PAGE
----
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ARS Home » Midwest Area » Ames, Iowa » National Laboratory for Agriculture and The Environment » Agroecosystems Management Research » Research » Publications at this Location » Publication #332360

Title: Effect of dietary fiber and diet particle size on nutrient digestibility and gastrointestinal secretory function in growing pigs

item SAQUI-SALCES, MILENA - University Of Minnesota
item LUO, ZHAOHUI - University Of Minnesota
item URRIOLA, PEDRO - University Of Minnesota
item SHURSON, GERALD - University Of Minnesota
item Kerr, Brian

Submitted to: Journal of Animal Science and Biotechnology
Publication Type: Peer Reviewed Journal
Publication Acceptance Date: 3/28/2017
Publication Date: 6/8/2017
Publication URL:
Citation: Saqui-Salces, M., Luo, Z., Urriola, P.E., Shurson, G.C., Kerr, B.J. 2017. Effect of dietary fiber and diet particle size on nutrient digestibility and gastrointestinal secretory function in growing pigs. Journal of Animal Science and Biotechnology. 95(6):2640-2648. doi:10.2527/jas2016.1249.

Interpretive Summary: Motility, digestion, absorption, and secretion of the digestive tract are regulated by the central nervous system and nutrients located in the gastrointestinal (GI) tract. Both nutrients and diet composition (DC) regulate signaling and expression of chemosensory receptors, resulting in changes of GI secretions involved in appetite, satiation, glucose homeostasis, insulin sensitivity, nutrient absorption, liver function, and gut microbiota composition. These combined effects can then affect body weight gain, and muscle, fat, and bone growth, as well as reproductive, cardiac, and immune function. This study explored the effect of modifying DC by adding different dietary fiber sources on some GI hormones, along with concentrations of total bile acids, cholesterol, and glucose in plasma of growing pigs. In addition to DC, particle size (PS) has been suggested to be an important factor that affects nutrient digestibility and GI function. Overall, the results showed that DC and PC affected average daily weight gain and gain: feed of growing pigs under controlled feed intake conditions, as well as the concentrations of gastrin, insulin and total bile acids in plasma. In addition to the overall energetic and glycemic values of the diets fed in this study, results from this study also provide novel insight to the probable relationships between intake of dietary minerals and markers of gastrointestinal and metabolic function, such as total plasma bile acids, cholesterol and insulin. This information is important for scientists researching human patients with gastric acid problems, Type II diabetes, and altered bile acid and cholesterol levels.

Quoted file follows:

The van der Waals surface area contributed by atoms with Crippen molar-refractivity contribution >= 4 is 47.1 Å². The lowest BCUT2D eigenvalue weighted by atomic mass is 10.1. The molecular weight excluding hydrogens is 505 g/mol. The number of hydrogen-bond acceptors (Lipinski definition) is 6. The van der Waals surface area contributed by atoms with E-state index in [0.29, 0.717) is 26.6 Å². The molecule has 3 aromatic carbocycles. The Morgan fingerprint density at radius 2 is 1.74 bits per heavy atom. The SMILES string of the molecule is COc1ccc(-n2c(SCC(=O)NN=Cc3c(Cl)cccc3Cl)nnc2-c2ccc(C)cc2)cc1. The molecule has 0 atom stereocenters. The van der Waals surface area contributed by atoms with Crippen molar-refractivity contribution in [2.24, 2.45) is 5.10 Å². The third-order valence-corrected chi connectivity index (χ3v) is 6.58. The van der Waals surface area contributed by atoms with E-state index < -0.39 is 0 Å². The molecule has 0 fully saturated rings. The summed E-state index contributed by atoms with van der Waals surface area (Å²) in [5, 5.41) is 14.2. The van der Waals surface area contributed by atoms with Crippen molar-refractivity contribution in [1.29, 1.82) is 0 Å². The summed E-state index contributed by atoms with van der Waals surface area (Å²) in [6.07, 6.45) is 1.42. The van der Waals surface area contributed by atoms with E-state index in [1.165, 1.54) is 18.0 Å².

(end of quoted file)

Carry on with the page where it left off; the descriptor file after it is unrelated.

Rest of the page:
Technical Abstract: Effect of diet composition (DC) and particle size (PS) on nutrient digestibility, gastrointestinal hormones, total bile acids (TBA), total cholesterol and glucose concentrations in plasma were evaluated in finishing pigs (n=8/diet) fed finely (374±29 µm) or coarsely (631±35 µm) ground corn-soybean meal (CSB), corn+35% corn dried distillers’ grains with solubles (DDGS), and CSB with 21% soybean hulls (SBH) diets for 49 days. Diet composition, nutrient digestibility, along with fasting plasma concentrations of gastrin, insulin, glucagon-like peptide-1 (GLP-1), glucose-dependent insulinotropic peptide (GIP), TBA, cholesterol, and glucose were measured. Fine PS diets had greater digestible and metabolizable energy content, and dry matter, fiber, lipid, and protein digestibility than coarse PS diets. DC and PS affected plasma gastrin, insulin and TBA but not GIP, GLP-1, glucose, and cholesterol. Gastrin concentration was greater in pigs fed coarse DDGS compared with feeding coarse CSB and SBH diets. Insulin concentration of pigs fed CSB was greater in pigs fed fine compared with coarse DDGS, and was greater in coarse compared with fine SBH diets. Pigs fed DDGS had greater TBA than those fed SBH and fine CSB diets. Gastrin, insulin, TBA and cholesterol tended, or correlated with P, K and Fe intake. Insulin, TBA, and cholesterol were correlated with Na and S intake. Mineral intake affects gastrointestinal function and metabolic function. Insulin and glucose correlated with dry matter intake, and glucose was associated with lipid and protein intake. Diet energy, nutrient digestibility, and plasma gastrin, insulin and TBA concentrations were affected by DC and PS.